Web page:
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Predictors of wanting to quit in a national sample of Aboriginal and Torres Strait Islander smokers

Overview of attention for article published in Medical Journal of Australia, June 2015
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About this Attention Score

  • Above-average Attention Score compared to outputs of the same age (64th percentile)

Mentioned by

policy
1 policy source

Citations

dimensions_citation
18 Dimensions

Readers on

mendeley
61 Mendeley
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Title
Predictors of wanting to quit in a national sample of Aboriginal and Torres Strait Islander smokers
Published in
Medical Journal of Australia, June 2015
DOI 10.5694/mja15.00199
Pubmed ID
Authors

Anna K Nicholson, Ron Borland, Maureen E Davey, Matthew Stevens, David P Thomas

Abstract

To describe factors that predict wanting to quit smoking in a national sample of Aboriginal and Torres Strait Islander people. The Talking About The Smokes (TATS) project used a quota sampling design to recruit participants from communities served by 34 Aboriginal community-controlled health services and one community in the Torres Strait. Baseline survey data were collected from 1643 current smokers between April 2012 and October 2013. Wanting to quit smoking. More than two-thirds of smokers (70%) said they want to quit. Many factors were associated with wanting to quit, including past quitting activity. Interest in quitting was lower among men and smokers from economically disadvantaged areas, but there was no difference by age, remoteness or other measures of economic disadvantage. Attitudes and beliefs negatively associated with wanting to quit included enjoying smoking and believing quitting to be very difficult, and those positively associated included regretting ever starting to smoke, perceiving that local Aboriginal and Torres Strait Islander community leaders disapprove of smoking, believing non-smokers set a good example to children, worrying about future smoking-related health effects and believing quitting to be beneficial. Reporting support from family and friends was predictive of wanting to quit, but factors related to smoking in the social network were not. Associations with health and wellbeing were mixed. While most tobacco control policy exposure variables were positively associated with wanting to quit, two - receiving advice to quit from a health professional, and recall of targeted anti-tobacco advertising - appeared to have an effect that extended beyond influencing relevant attitudes and beliefs. Interest in quitting among Aboriginal and Torres Strait Islander smokers appears to be influenced by a broad range of factors, highlighting the importance of taking a comprehensive approach to tobacco control. Advice from health professionals and targeted advertising appear to be important intervention strategies.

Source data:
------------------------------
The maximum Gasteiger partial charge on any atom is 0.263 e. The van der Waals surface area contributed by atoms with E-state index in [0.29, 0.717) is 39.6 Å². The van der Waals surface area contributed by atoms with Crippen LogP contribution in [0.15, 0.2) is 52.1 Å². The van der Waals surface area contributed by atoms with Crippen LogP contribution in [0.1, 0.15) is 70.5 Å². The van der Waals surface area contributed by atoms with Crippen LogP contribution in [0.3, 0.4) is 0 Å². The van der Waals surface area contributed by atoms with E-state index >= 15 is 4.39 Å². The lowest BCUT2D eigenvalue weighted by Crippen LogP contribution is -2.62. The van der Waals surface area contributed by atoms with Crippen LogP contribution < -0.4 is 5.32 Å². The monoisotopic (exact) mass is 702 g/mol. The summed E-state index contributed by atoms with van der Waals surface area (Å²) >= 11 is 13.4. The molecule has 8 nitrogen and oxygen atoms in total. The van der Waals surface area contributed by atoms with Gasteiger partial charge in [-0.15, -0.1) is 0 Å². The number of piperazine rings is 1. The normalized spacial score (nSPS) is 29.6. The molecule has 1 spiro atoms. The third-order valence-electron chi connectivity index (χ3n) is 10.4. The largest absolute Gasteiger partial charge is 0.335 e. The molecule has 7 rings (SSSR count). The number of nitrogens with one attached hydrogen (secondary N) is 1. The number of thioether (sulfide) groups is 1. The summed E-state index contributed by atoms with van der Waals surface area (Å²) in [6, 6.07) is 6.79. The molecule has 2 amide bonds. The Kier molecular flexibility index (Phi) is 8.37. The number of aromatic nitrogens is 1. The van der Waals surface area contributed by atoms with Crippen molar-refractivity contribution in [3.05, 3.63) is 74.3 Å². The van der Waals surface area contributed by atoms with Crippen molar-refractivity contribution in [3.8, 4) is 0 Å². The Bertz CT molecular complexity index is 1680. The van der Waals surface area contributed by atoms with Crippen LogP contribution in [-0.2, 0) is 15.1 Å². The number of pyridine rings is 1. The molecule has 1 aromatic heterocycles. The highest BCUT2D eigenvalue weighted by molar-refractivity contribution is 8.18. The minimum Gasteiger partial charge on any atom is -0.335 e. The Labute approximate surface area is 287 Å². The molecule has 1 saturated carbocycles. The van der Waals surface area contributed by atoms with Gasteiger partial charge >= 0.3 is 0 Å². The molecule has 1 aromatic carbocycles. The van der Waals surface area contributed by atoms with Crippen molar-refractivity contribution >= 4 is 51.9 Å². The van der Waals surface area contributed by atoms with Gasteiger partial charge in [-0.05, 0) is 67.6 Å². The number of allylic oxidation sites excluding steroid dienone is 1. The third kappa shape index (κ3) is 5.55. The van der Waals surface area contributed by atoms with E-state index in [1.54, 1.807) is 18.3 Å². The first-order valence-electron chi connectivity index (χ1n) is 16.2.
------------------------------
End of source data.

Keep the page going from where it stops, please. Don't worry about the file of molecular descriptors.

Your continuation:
Mendeley readers

The data shown below were compiled from readership statistics for 61 Mendeley readers of this research output. Click here to see the associated Mendeley record.

Geographical breakdown

Country Count As %
Australia 1 2%
Unknown 60 98%

Demographic breakdown

Readers by professional status Count As %
Student > Master 9 15%
Student > Ph. D. Student 8 13%
Researcher 8 13%
Other 6 10%
Student > Bachelor 6 10%
Other 10 16%
Unknown 14 23%
Readers by discipline Count As %
Medicine and Dentistry 15 25%
Psychology 8 13%
Agricultural and Biological Sciences 5 8%
Social Sciences 5 8%
Nursing and Health Professions 4 7%
Other 5 8%
Unknown 19 31%

Attention Score in Context

This research output has an Altmetric Attention Score of 3. This is our high-level measure of the quality and quantity of online attention that it has received. This Attention Score, as well as the ranking and number of research outputs shown below, was calculated when the research output was last mentioned on 23 January 2018.
All research outputs
#3,588,303
of 12,400,657 outputs
Outputs from Medical Journal of Australia
#875
of 2,042 outputs
Outputs of similar age
#85,793
of 263,088 outputs
Outputs of similar age from Medical Journal of Australia
#26
of 36 outputs
Altmetric has tracked 12,400,657 research outputs across all sources so far. This one is in the 49th percentile – i.e., 49% of other outputs scored the same or lower than it.
So far Altmetric has tracked 2,042 research outputs from this source. They typically receive a lot more attention than average, with a mean Attention Score of 12.9. This one is in the 35th percentile – i.e., 35% of its peers scored the same or lower than it.
Older research outputs will score higher simply because they've had more time to accumulate mentions. To account for age we can compare this Altmetric Attention Score to the 263,088 tracked outputs that were published within six weeks on either side of this one in any source. This one has gotten more attention than average, scoring higher than 64% of its contemporaries.
We're also able to compare this research output to 36 others from the same source and published within six weeks on either side of this one. This one is in the 19th percentile – i.e., 19% of its contemporaries scored the same or lower than it.